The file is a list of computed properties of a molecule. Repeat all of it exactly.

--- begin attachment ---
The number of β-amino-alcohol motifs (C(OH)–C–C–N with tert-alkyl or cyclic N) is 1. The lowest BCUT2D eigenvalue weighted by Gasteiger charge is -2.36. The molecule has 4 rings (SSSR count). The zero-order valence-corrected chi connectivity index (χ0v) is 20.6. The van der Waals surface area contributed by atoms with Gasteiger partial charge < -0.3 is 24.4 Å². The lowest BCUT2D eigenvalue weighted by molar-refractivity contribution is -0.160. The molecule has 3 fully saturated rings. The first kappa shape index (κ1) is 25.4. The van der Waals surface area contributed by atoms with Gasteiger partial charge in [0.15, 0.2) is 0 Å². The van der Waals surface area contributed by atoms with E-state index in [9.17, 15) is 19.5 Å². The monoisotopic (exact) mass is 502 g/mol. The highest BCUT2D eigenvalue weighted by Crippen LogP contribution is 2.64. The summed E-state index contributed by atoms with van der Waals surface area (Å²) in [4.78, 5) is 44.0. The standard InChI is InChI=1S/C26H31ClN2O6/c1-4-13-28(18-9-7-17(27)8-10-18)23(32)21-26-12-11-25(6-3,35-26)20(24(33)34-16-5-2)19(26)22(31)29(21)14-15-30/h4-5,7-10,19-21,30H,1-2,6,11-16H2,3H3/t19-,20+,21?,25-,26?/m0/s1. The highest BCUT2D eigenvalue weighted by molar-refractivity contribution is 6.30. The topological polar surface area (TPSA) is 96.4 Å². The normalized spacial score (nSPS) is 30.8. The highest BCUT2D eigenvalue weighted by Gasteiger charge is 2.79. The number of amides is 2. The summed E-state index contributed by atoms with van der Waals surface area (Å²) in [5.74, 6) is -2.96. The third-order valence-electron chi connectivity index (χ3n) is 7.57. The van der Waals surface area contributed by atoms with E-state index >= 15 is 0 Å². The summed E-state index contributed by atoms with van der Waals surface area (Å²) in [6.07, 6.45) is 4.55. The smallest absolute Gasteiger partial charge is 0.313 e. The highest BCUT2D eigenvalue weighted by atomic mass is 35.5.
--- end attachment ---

The number of β-amino-alcohol motifs (C(OH)–C–C–N with tert-alkyl or cyclic N) is 1. The lowest BCUT2D eigenvalue weighted by Gasteiger charge is -2.36. The molecule has 4 rings (SSSR count). The zero-order valence-corrected chi connectivity index (χ0v) is 20.6. The van der Waals surface area contributed by atoms with Gasteiger partial charge < -0.3 is 24.4 Å². The lowest BCUT2D eigenvalue weighted by molar-refractivity contribution is -0.160. The molecule has 3 fully saturated rings. The first kappa shape index (κ1) is 25.4. The van der Waals surface area contributed by atoms with Gasteiger partial charge in [0.15, 0.2) is 0 Å². The van der Waals surface area contributed by atoms with E-state index in [9.17, 15) is 19.5 Å². The monoisotopic (exact) mass is 502 g/mol. The highest BCUT2D eigenvalue weighted by Crippen LogP contribution is 2.64. The summed E-state index contributed by atoms with van der Waals surface area (Å²) in [4.78, 5) is 44.0. The standard InChI is InChI=1S/C26H31ClN2O6/c1-4-13-28(18-9-7-17(27)8-10-18)23(32)21-26-12-11-25(6-3,35-26)20(24(33)34-16-5-2)19(26)22(31)29(21)14-15-30/h4-5,7-10,19-21,30H,1-2,6,11-16H2,3H3/t19-,20+,21?,25-,26?/m0/s1. The highest BCUT2D eigenvalue weighted by molar-refractivity contribution is 6.30. The topological polar surface area (TPSA) is 96.4 Å². The normalized spacial score (nSPS) is 30.8. The highest BCUT2D eigenvalue weighted by Gasteiger charge is 2.79. The number of amides is 2. The summed E-state index contributed by atoms with van der Waals surface area (Å²) in [5.74, 6) is -2.96. The third-order valence-electron chi connectivity index (χ3n) is 7.57. The van der Waals surface area contributed by atoms with E-state index >= 15 is 0 Å². The summed E-state index contributed by atoms with van der Waals surface area (Å²) in [6.07, 6.45) is 4.55. The smallest absolute Gasteiger partial charge is 0.313 e. The highest BCUT2D eigenvalue weighted by atomic mass is 35.5.